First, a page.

Costume designer Moritz Junge imagines the natural world as a faded mirror image of the human world. The 19th-century clothing of all the wood- and water-spirits is stained and torn. The three Wood Nymphs are clad as leather booted ballerinas in tattered, mud-stained tulle. All are randy, motivated by lust, not love. It is in loving the Prince that Rusalka distinguishes herself from her fellow nymphs and satyrs. Macfarlane’s set for the spirits’ natural home features concrete bulwarks on both stage left and right to suggest that humankind is already encroaching on nature and destroying it. Indeed, near the of the opera, Vodník states that his lake has become so polluted he is leaving whereupon he takes a large suitcase out of the water and walks away. With this we realize that the decay in the finery of the nature spirits reflects the decay in the natural world they embody.

Sondra Radvanovsky, who had already dazzled Toronto audiences in previous seasons with her Norma and with Donizetti’s three Tudor queens, astonished audiences with her complete mastery of a late Romantic role as far removed in style from bel canto as possible. Playing Rusalka allows Radvanovsky to display her formidable acting talent. Physically, Radvanovsky lends Rusalka a sinuosity of movement that persists even when the water nymph becomes a human being. In Act 2  we share Rusalka’s distress when Radvanovsky mimes the agony of Rusalka’s enforced muteness.

Musically, Radvanovsky coloured her rich, infinitely expressive soprano to represent each of the stages Rusalka experiences – from innocent water nymph, to an unhappy human being, to a distraught spirit caught between two worlds and finally to a sorrowing ghost fated to kill the man she loves. It is an electrifying performance more completely imagined than any this reviewer has seen, including in the Czech Republic. Radvanovsky endows each of Rusalka’s incarnations so fully that her exquisite account of the “Song to the Moon” is simply one highlight of many.

Pavel Černoch is ideal as the Prince. His silvery tenor that blooms so smoothly into its upper register well conveys the Prince’s ardour as so fiery we sense it could well burn itself out. Černoch is also a master of expressivity and his plangent tones when singing to the ghostly Rusalka in Act 3 pointedly contrast the Prince’s final longing for death with his earlier longing for love.

As Vodník, Štefan Kocán won the audience over immediately with his warm, plush bass. In the mingled sadness and anger of Vodník’s reaction to Rusalka’s desire to become human, it was hard not to hear echoes of Wotan’s tempered rage at Brünnhilde. Elena Manistina seems a rather young Ježibaba but her strong, full mezzo-soprano gives her authority and menace while her fine acting lends the witch a grim sense of humour. Keri Alkema’s bright, hard soprano well suits the scheming Foreign Princess. Soprano Anna-Sophie Neher, mezzo Jamie Groote and mezzo Lauren Segal, each impressive singers on their own, blend perfectly as the three Wood Nymphs. Full-voiced tenor Matthew Cairns as the Gamekeeper and soprano Lauren Eberwein in the trousers role of the Turnspit provide the comic commentary on the action that helps lighten the opera’s dark atmosphere.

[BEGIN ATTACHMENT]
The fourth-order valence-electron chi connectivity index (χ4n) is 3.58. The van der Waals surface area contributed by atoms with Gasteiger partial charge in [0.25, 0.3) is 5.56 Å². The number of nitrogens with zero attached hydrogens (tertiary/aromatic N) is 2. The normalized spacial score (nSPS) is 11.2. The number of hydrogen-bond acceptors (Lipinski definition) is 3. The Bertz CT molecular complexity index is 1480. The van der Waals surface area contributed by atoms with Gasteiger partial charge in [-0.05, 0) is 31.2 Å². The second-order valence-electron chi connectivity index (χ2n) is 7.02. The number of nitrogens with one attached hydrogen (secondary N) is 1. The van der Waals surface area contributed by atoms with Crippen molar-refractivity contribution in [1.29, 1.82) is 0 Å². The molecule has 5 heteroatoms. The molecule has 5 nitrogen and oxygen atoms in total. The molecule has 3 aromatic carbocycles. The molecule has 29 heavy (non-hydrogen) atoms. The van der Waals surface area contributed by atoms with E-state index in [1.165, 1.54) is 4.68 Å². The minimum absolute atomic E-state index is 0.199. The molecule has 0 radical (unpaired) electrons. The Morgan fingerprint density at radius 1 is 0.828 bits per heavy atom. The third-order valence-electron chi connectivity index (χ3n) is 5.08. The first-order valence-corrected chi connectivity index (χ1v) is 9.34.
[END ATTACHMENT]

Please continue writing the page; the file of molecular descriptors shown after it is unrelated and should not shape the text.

A feature of McVicar’s production sure to please is his use of a 19th-century-style ballet during the ballroom scene. Choreographer Andrew George has clever created a tragic ballet about a fairy princess (Beth Maslinoff) who weds a mortal prince (Godwin Merano) and has her fairy wings torn off – an obvious parallel to the main plot. McVicar uses this ballet to point out the irony of human dancers impersonating stereotypical fairies while a human being, Rusalka, watches who actually was once a supernatural being. McVicar and George’s suggestion is that the ballet has deliberately appropriated Rusalka’s story in order to mock her in public, an idea, which like the theme of man’s pollution of nature, gives the story remarkable contemporary relevance.

The COC first presented Rusalka in a production by Dmitri Bertman in 2009. McVicar’s production is superior in every way to that – in depth of characterization, directorial insight, imaginative design and the beauty and power of the orchestral sound. Nevertheless, what audiences will remember most from this Rusalka is Sondra Radvanovsky’s triumph in a non-bel canto role that she completely made her own.  

Christopher Hoile

Note: This a version of a review that will appear later in Opera News.

Photos: (from top) Sondra Radvanovsky as Rusalka; Sondra Radvanovsky as Rusalka and Pavel Černoch as the Prince; Sondra Radvanovsky as Rusalka (in white); Štefan Kocán as Vodník. © 2019 Michael Cooper.